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Scarred for life

I started this post back in December, and never got around to posting it. It has snowed here in Istanbul, which means I have had some uninterrupted alone time whilst the turkeys roll around and wrestle outdoors.  Since I started this blog  to document our lives with Ali and Omer, I will post it now even though it is past the season. Enjoy!

Ah, Christmas.  What a great time of year.  And so much more fun  if  you have little ones who believe in Santa.

Christmas in Turkey is satisfyingly  not without the festive spirit.  Santa, aka St. Nicholas, was from a town called Myra located just outside modern day Demre  in the south of Turkey.  So, it is appropriate to see Christmas trees, twinkly lights, and Santa’s mug splashed here and there in commercial areas.  St. Nick’s original locale is far from the winter wonderland we have come to know and love.  His digs are located in a hot, southern Californian-esque terrain that never gets snow and is  a stone’s throw from the Mediterranean. The story is that the jolly, rotund, fur and wool clad Santa is a 1930’s Coca-Cola creation. How the leap was made from warm, sunny orange country to  the chilly north pole remains a mystery to me.

Without a care in the world as to where he came from, Ali and Omer are full on into Santa this year .  There have been copious amounts of questions about how he  gets into our house without the aid of a chimney and how can he really know at all times if they have been naughty or nice.  To ensure that Santa would bring them exactly what they wanted for all of their good behavior, they wrote their own letter to Santa good and early into the Christmas season. Telling the boys I would take the letters to work and send them,  I quickly and carelessly tucked them away for later storage. Weeks of questions  ensued about how the letters get to the north pole (I send them with the regular mail); how long it will take (about a week); how will Santa know what I want for sure (because he will read your letter); etc., and me reassuring them that Santa got the letter without a doubt, don’t worry.  Fast forward to the Friday afternoon before Christmas to me sprawled, slug-like in a post-school, pre-workout  lie down when Ali bursts into my room anxiously yelling, “Mommy, bad news, we forgot to send the letters!” My brain frantically searched for an explanation as I kicked myself for not hiding the letters better.  “Well, I scanned them and then sent the letter in an e-mail.  Santa got them, don’t worry,” I nervously bluffed.  Skeptical, but temporarily satisfied, Ali meandered back downstairs to continue playing with his Legos.    Luckily, I had  a back-up plan.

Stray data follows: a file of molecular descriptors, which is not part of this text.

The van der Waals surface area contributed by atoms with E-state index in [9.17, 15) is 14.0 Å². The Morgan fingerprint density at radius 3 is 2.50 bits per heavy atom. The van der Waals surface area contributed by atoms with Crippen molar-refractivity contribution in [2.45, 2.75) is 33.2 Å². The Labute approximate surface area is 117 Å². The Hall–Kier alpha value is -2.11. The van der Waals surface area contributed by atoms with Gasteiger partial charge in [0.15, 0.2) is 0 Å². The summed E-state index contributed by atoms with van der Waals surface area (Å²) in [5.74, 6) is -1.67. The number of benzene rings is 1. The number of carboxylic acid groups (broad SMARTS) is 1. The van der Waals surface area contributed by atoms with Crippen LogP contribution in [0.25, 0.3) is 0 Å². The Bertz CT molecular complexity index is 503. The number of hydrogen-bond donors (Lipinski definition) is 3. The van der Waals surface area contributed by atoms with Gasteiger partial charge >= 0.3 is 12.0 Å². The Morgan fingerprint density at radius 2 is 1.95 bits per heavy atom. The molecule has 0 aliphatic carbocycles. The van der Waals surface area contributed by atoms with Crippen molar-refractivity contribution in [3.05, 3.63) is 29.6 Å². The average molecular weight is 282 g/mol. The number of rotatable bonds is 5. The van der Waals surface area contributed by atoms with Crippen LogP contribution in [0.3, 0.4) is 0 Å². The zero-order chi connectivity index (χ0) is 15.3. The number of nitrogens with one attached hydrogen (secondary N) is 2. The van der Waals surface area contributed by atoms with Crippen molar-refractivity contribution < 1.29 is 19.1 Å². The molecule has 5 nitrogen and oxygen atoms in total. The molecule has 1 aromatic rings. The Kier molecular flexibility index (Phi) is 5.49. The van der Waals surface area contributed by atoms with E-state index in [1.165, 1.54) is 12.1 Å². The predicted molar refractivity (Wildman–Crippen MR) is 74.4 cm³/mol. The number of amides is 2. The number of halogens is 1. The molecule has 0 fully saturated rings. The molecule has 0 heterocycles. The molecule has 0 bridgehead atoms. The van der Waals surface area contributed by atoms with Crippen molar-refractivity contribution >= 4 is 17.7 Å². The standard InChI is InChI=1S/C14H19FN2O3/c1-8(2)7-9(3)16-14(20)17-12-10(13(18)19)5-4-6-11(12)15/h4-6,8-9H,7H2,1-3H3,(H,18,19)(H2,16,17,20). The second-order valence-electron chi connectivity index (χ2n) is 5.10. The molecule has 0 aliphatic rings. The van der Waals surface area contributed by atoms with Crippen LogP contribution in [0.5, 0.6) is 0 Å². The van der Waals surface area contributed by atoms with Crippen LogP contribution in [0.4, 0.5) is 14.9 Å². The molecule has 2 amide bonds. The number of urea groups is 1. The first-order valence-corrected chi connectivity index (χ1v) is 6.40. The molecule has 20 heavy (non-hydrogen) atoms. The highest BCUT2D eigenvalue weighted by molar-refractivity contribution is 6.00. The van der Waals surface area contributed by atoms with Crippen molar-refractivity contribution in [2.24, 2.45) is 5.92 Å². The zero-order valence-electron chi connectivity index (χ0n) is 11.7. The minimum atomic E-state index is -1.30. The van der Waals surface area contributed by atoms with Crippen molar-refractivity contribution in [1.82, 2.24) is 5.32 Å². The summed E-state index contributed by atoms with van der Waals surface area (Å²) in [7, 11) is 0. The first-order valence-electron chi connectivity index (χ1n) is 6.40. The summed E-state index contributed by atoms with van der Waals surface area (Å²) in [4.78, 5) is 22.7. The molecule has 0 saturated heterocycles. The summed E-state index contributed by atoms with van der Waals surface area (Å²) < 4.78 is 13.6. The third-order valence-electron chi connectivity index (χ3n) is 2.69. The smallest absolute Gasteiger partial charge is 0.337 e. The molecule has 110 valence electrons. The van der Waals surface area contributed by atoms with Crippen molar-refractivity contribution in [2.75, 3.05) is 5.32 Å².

I figured I needed to bring in the big guns to convince Ali that Santa had received his letter so who better then Santa himself to deliver the message? There is this cool online site where all you do is answer a questionnaire and upload a picture and within minutes you have a personalized video message from the man of the hour. One of the questions they ask is if the video is for a nice or naughty child. Naturally, I ticked “naughty”; I don’t call them the turkeys for just any old reason.  What I didn’t realize was that ticking naughty instead of nice would mean that the child in question would be left off the nice list.  Oops.  I didn’t think there would be a distinction (what was I thinking?). Proud of myself and relieved that I had found a solution to the letter crisis, I called Ali upstairs to watch his video. Full of eager anticipation, Ali watched the video with wonder and excitement gleaming in his eyes. Both to my and Ali’s shock and surprise,  towards the end of the message Santa told him he wasn’t on the nice list just yet. It was like watching the scene from A Christmas Story when Ralphie eagerly anticipates getting back his Christmas essay about the Red Rider bee bee gun he requested and at the bottom the teacher writes, “you’ll shoot your eye out.”  Looking deflated and worried, I realized that this  may have scarred him, and me, for life. Watch it here to see what I mean. Omer was also left off of the nice list, but for some reason, he wasn’t as bothered.